o I would counter too that the state has struggled to make the logical case why indiscriminate surveillance of all communications, webcams, mobile phone telephony amongst other sources is required.
- ‘Actually, I think most people make a Hobbesian surveillance – freedom trade-off most of the time, but won’t articulate it as such. I think people are aware of CCTV cameras and of GCHQ and Snowden and have seen detective shows where the police use telecoms data to catch the baddies. Maybe they believe that state surveillance is there to stop bad guys doing bad things, not regular people doing good things, and that the world would be more dangerous and traditional freedoms would be eroded faster without surveillance. A perfectly understandable view.’
o This argument entails tacit agreement with the state in exchange for security. There are a few problems with the Hobbes analogy, not least that we were not in a “state of nature” beforehand ("solitary, poor, nasty, brutish and short"). Note too that this explicitly means tacit agreement of freedoms (i.e. freedom is reduced for an exchange). Do you agree then that surveillance entails some loss of freedom? Also, a [social] contract usually implies that terms are understandable. This is not the case in surveillance and instead we are asked to take it on faith that: a) surveillance is necessary; b) that powers will not be exceeded; c) that there will be no mission creep; d) that data will be cared for and not lost or leaked. Plus, it is unclear that consent was gained (even privacy activists were surprised by scale of Snowden leaks). Lastly, if we are going by the social contract approach, then surely the state broke the last contract through indiscriminate surveillance?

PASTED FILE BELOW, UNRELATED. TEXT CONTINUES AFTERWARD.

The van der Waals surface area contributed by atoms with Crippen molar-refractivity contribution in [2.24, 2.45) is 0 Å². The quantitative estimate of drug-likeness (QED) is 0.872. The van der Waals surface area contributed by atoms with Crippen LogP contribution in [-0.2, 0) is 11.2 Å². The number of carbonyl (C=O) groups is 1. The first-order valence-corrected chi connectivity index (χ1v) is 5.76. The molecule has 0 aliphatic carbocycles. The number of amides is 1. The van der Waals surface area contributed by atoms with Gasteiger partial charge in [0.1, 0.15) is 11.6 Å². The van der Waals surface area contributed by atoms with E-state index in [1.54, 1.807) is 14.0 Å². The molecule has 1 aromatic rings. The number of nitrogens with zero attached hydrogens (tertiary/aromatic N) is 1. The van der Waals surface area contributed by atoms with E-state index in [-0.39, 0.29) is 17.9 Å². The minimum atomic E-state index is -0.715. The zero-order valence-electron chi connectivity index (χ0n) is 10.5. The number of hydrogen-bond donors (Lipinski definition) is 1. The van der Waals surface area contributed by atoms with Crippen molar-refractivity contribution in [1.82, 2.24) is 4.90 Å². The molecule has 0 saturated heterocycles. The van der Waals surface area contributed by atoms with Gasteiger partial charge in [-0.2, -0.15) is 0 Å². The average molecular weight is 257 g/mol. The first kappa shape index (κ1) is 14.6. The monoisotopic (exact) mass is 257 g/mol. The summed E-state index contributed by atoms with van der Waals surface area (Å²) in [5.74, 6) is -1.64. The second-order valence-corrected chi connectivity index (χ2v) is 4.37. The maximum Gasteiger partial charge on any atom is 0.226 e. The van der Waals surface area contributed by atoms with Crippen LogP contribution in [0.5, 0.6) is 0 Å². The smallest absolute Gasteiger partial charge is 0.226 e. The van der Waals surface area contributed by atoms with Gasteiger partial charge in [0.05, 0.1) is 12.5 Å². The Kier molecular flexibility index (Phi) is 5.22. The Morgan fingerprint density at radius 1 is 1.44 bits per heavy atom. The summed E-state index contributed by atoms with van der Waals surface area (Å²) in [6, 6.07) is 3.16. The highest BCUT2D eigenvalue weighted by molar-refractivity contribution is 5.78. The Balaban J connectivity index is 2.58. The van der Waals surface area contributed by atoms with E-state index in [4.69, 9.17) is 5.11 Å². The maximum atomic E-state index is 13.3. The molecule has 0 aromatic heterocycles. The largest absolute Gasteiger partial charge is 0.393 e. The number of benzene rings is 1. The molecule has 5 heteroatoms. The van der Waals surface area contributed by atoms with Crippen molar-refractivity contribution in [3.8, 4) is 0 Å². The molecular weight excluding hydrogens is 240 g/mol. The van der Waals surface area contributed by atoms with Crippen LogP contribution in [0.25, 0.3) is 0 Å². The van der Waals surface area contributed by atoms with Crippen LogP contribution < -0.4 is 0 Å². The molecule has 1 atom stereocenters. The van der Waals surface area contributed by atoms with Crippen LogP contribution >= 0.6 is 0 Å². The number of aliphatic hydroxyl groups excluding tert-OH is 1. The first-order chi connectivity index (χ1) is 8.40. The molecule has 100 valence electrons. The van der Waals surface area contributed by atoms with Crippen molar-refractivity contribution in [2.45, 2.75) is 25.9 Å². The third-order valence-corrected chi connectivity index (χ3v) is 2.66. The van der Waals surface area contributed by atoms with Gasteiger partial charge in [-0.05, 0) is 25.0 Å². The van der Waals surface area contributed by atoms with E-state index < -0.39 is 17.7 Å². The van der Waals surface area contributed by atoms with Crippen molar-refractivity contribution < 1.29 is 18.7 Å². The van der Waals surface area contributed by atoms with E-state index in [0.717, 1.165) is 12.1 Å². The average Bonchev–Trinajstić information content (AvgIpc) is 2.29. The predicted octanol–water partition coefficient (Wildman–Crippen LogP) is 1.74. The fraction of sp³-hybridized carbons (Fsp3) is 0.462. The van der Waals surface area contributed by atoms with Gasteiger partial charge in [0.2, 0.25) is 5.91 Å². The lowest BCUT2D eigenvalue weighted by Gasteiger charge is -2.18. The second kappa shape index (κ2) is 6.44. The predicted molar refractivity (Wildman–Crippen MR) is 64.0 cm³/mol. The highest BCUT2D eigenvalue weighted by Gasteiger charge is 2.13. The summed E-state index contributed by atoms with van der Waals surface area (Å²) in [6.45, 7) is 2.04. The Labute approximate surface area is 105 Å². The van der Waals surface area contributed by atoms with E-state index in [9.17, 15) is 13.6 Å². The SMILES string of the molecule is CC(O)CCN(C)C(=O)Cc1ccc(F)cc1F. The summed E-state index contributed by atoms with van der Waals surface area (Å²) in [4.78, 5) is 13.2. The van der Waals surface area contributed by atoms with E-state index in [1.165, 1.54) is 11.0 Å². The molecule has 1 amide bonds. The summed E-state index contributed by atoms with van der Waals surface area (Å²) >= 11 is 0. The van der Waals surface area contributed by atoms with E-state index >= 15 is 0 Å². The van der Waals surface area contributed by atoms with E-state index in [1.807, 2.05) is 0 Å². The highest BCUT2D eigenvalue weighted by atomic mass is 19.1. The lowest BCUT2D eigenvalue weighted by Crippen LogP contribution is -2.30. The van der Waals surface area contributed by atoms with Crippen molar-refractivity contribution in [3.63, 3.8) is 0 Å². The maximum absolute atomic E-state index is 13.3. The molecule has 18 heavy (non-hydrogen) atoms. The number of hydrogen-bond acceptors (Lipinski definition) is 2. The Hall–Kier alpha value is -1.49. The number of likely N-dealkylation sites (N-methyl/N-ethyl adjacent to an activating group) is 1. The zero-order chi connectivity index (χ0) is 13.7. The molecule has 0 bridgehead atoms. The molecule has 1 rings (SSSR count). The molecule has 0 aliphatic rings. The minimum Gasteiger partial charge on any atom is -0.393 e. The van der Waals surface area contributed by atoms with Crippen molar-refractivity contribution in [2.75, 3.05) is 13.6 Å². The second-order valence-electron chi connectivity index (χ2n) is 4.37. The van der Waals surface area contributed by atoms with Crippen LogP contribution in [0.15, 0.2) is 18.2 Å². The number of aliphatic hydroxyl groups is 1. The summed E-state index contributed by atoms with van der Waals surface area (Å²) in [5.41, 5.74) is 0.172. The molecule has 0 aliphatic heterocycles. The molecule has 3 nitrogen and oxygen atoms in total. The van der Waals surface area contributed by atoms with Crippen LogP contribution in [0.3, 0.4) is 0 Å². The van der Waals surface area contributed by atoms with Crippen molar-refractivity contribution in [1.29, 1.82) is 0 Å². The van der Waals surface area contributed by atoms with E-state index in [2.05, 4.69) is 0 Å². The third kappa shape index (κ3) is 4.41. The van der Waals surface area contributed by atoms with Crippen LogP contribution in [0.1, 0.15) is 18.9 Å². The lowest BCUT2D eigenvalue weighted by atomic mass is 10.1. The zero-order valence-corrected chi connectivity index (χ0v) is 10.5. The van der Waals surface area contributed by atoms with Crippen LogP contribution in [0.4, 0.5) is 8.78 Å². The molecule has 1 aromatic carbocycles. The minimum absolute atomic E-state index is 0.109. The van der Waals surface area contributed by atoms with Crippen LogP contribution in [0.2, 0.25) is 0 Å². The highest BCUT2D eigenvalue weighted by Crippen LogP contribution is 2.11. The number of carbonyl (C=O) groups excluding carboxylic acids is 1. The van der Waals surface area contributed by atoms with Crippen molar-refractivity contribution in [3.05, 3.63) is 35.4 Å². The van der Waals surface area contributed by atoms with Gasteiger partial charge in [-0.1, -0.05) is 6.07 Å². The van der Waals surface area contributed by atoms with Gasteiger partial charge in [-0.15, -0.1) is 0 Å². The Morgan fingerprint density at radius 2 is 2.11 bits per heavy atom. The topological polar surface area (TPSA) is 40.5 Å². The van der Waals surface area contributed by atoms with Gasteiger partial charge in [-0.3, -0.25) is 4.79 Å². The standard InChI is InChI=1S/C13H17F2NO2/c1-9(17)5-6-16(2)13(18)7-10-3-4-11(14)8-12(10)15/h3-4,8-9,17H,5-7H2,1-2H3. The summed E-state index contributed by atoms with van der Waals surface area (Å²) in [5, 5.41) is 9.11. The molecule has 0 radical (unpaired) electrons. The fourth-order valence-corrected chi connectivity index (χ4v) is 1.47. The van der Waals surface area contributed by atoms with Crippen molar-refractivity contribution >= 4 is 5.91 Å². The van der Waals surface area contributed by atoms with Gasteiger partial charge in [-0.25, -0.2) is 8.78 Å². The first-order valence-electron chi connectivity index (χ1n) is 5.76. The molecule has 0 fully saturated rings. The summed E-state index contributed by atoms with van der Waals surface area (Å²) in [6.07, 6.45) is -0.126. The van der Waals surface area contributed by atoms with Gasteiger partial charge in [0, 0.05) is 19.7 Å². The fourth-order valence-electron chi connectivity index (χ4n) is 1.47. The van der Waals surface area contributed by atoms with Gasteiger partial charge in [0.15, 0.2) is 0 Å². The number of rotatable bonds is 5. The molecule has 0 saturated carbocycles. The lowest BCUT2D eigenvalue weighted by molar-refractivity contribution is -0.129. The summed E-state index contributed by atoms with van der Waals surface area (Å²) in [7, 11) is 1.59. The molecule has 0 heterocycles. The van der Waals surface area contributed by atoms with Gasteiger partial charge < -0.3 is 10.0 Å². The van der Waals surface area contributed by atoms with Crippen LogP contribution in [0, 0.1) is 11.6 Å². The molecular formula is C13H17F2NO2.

o I agree with the general point about Hobbes in that we have a police force to make us safe, but this argument does not scale to the activities undertaken by GCHQ/NSA because of the nature of the over-reach.
- We need a proper set of surveillance safeguards – rights for ‘surveillees’, effective oversight and review, transparency, no dodgy deals with tech cos. etc. Establishing this depends on the development of a much more mature and mutually understanding relationship between privacy advocates and our surveillants.
o Agreed! I do not think people working for the security service are malevolent, but I do think there is a systemic problem in how we are managing information and the capacities of new technologies. This requires social conversation and politicians who understand that they are not above the law, and who believe themselves to be accountable to the electorate.
- Privacy advocates will not get anywhere if they’re permanently in opposition to forces that will always be stronger than they are.
o Unfortunately I agree, although I think you caricature the situation somewhat. Few believe the situation to be one where we seek no surveillance, but rather most prefer one that watches the bad guys/gals rather than the good guys/gals.
Really look forward to meeting in Sheffield and carrying on this much needed conversation!